Still in all, the task of modifying my symptoms when I'm acutely sick is extremely difficult. It's like asking someone with bronchitis, "If you're smart, can't you just decide you'll stop coughing?" It's a PHYSICAL ailment as much as a psychological one, which again, goes back to the misunderstanding and stigma of mental illness. 

Anyway, coming home from therapy at Swedish Covenant, I was in a better mood though I was listening to a CD in the car and simply couldn't tolerate hearing "Lido Shuffle" by Boz Scaggs one more time. So I said aloud in the car, "Oh, shut up, Boz Scaggs!" and hit fast forward. 

Boz Scaggs must have heard me somewhere and exacted his karmic revenge. After therapy, I stopped at Osco to pick up a couple of Rx's. For one thing, I was behind a woman who's ass crack was so overtly sticking out of her too-small shorts that I took out my phone, attempting to get a picture of it, but her like 5-year old son came running up who offered to hold my bottle of window washer fluid for me, whereupon I had to hide said camera phone away from mom, though I had every aspiration of posting the picture of her ass crack on every social media site to which I belong. The pharmacist noticed it as she walked away, and we had more than a few jollies out of the whole thing.

When I got into the car, I couldn't help but notice that the "H" on the temperature gauge had gone up REALLY high, though the car started and ran. I immediately put the A/C on, knowing that helps cool the engine, and I thought it was a fluke. The temperature gauge continued to escalate, though I made it home into my alley parking spot amid beeping and a red light flashing and the H firmly in the RED ZONE. When I stopped the car, billows of white smoke trickled out of the hood. I was, yes, praying that I'd make it home safely, and I did. 

My mechanic said not to try and drive it to the station until Saturday morning, so that the car could cool down, so that's the plan. After I parked the car, I could see a definite puddle from a leak that looked like it sprayed the undercarriage of the front of the car (which I can see since my, uh, bumper fell off a few years ago). The liquid was a clear/rusty, sort of greasy substance. The mechanic seems to think a hose (be that of the radiator, or wherever) broke, which if that's the case, is ok news to manage. I was texting Pastor Dave, who knows a lot about cars, and he said anti-freeze that's never been flushed can often look that color as opposed to the neon green it is when it's new. I have no idea if the car's EVER had it's anti-freeze flushed. (Not particularly car savvy--I go like 6 months between oil changes, though per Dave's recommendation, I AM getting my tires rotated too.)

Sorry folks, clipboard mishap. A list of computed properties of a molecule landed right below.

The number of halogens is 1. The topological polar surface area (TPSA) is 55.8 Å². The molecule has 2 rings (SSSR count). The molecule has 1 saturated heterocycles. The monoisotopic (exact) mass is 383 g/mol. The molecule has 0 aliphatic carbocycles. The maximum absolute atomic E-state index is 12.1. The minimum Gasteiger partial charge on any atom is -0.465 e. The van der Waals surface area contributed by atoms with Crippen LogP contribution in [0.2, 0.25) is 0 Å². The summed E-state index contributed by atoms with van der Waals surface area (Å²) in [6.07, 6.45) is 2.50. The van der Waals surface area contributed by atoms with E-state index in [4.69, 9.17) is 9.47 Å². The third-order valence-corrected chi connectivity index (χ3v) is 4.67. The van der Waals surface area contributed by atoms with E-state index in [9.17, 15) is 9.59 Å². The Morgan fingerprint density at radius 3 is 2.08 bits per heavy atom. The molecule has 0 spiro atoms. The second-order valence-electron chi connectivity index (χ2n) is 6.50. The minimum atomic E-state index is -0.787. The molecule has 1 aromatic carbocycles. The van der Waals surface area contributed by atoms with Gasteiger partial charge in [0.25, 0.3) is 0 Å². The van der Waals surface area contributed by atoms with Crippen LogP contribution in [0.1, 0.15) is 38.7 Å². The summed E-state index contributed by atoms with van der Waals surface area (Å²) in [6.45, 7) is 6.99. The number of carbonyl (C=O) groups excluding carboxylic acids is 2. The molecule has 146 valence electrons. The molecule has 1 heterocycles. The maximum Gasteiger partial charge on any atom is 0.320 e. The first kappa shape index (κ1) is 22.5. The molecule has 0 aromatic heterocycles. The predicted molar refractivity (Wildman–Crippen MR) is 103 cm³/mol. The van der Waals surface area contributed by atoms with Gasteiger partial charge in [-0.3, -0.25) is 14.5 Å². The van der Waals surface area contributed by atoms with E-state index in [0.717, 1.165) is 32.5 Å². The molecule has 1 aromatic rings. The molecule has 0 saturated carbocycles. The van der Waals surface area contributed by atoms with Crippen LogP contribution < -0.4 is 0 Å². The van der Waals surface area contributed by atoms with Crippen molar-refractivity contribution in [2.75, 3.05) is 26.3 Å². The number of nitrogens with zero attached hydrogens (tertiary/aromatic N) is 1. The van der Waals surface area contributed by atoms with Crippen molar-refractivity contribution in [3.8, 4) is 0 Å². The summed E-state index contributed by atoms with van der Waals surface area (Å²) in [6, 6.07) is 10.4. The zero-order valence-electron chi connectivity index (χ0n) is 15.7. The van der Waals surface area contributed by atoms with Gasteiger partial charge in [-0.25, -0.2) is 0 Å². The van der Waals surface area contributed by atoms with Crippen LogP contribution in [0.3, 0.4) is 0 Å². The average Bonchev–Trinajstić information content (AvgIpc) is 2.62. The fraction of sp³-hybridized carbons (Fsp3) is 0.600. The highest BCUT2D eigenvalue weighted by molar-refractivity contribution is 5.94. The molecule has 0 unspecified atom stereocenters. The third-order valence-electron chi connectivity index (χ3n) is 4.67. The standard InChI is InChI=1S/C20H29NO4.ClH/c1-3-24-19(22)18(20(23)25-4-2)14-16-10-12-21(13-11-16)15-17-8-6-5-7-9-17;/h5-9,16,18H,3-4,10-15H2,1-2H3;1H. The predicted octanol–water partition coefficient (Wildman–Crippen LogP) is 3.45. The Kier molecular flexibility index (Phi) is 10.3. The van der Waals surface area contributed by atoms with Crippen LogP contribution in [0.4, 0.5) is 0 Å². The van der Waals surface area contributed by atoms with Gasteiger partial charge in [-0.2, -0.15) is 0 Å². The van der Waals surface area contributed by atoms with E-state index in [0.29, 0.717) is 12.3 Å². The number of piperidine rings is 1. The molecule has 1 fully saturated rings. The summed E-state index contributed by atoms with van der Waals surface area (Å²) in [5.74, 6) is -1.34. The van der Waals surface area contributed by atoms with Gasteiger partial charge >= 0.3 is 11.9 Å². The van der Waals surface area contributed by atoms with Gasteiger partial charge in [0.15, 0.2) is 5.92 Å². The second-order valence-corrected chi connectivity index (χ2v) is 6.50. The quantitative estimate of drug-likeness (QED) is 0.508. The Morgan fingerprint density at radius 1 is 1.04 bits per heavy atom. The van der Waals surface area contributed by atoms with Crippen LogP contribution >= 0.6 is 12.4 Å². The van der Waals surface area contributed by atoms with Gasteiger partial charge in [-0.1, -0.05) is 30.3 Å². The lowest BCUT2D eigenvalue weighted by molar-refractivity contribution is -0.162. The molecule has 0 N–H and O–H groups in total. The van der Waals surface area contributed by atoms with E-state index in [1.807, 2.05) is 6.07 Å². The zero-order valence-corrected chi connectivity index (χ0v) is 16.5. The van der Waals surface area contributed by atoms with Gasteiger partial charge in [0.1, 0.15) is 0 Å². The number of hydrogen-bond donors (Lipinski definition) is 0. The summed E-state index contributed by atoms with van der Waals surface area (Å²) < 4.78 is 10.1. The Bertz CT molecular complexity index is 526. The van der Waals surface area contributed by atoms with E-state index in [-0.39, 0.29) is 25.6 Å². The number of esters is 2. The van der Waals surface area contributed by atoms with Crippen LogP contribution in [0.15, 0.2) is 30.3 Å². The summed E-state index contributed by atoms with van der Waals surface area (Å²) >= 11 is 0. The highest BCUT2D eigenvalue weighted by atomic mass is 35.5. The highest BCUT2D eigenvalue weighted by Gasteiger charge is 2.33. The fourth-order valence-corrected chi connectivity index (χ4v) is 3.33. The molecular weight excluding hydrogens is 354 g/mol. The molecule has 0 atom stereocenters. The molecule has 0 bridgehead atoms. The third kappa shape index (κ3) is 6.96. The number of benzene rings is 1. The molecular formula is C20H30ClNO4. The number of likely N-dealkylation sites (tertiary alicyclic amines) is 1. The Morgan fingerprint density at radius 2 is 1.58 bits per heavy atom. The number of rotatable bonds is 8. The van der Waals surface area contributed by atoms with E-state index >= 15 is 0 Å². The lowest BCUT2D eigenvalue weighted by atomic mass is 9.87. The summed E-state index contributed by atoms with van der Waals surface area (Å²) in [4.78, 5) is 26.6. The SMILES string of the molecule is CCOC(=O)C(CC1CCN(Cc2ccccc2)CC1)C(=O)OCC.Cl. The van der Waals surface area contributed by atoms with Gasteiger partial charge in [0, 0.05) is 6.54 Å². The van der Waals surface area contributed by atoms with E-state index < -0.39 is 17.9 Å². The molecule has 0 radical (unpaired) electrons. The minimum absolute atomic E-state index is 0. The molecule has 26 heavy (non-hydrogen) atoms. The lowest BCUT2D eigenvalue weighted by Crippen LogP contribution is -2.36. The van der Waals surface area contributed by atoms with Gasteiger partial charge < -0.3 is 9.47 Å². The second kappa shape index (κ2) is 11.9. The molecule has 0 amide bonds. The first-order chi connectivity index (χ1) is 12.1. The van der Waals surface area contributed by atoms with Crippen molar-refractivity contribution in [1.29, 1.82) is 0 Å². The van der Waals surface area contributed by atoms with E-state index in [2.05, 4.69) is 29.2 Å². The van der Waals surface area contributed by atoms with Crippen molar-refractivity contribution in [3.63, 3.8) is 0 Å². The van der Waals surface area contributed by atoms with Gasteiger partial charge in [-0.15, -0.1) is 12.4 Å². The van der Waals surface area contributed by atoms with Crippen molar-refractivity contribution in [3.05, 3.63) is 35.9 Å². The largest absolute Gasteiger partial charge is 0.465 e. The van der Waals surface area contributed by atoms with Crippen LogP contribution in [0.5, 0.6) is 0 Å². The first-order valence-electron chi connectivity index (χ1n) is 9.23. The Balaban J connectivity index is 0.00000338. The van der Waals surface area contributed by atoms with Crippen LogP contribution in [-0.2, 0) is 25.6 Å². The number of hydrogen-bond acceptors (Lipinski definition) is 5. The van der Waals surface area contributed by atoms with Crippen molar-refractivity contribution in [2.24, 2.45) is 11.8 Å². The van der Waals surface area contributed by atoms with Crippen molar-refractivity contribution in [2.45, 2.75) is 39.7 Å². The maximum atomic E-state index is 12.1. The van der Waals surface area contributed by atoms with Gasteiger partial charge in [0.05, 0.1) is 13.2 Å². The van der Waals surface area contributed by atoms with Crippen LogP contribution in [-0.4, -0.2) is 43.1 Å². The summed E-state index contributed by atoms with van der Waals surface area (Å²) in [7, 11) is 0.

A stroke of luck? We took my mom's car to De Kalb today to take Luke to my brother's house . Had it been in my car, we could still be stranded on I-88 somewhere waiting for a tow truck.  (Yes, I prayed to Jesus in this instance, not Krishna, though I do know of a Hindu temple OFF of I-88.)

The moral of the story? NEVER take the name of Boz Scaggs in vain aloud while driving your car. He exacts his revenge (PS-he's still alive, FYI) insidiously and quickly. It's the sad, sad truth. The dirty lowdown.


It is indeed the radiator of my car, which needs to be replaced because it exploded. And the temperature gauge. And fluids, labor, parts, oil change, tire rotation, etc. I'm also having them investigate the clicky noise I hear when I turn the steering wheel, which has been going on for like a year, that I never had looked at. So far, it's not a major catastrophe, though I need my mom's help in paying for the damn car, which I feel guilty asking for, given how pissed she is at me in the first place. But what else can I do? At least Pastor Dave had a clue as to what was wrong, having fixed cars in the Army. I had texted Guy Friend about it and he totally blew me off, while Best male friend thought the same thing I did..that it was all because I cursed Boz Scaggs.

Thursday, June 21, 2012

But the day things turn sweet - for me won't be too soon

Sometimes even when the cell door is flung open, the prisoner chooses not to escape. ~the Tibetan book of living and dying.

Finally, an afternoon off where I don't have to study. Week 2 of Abnormal Psych is over and I am markedly less exhausted than I was at the end of last week, even though I read through an enormous amount of material. Lucky for me, but not really, I'm still hypomanic but pin-needle irritable in a mixed mood episode triggered by the enormity of studying LAST week.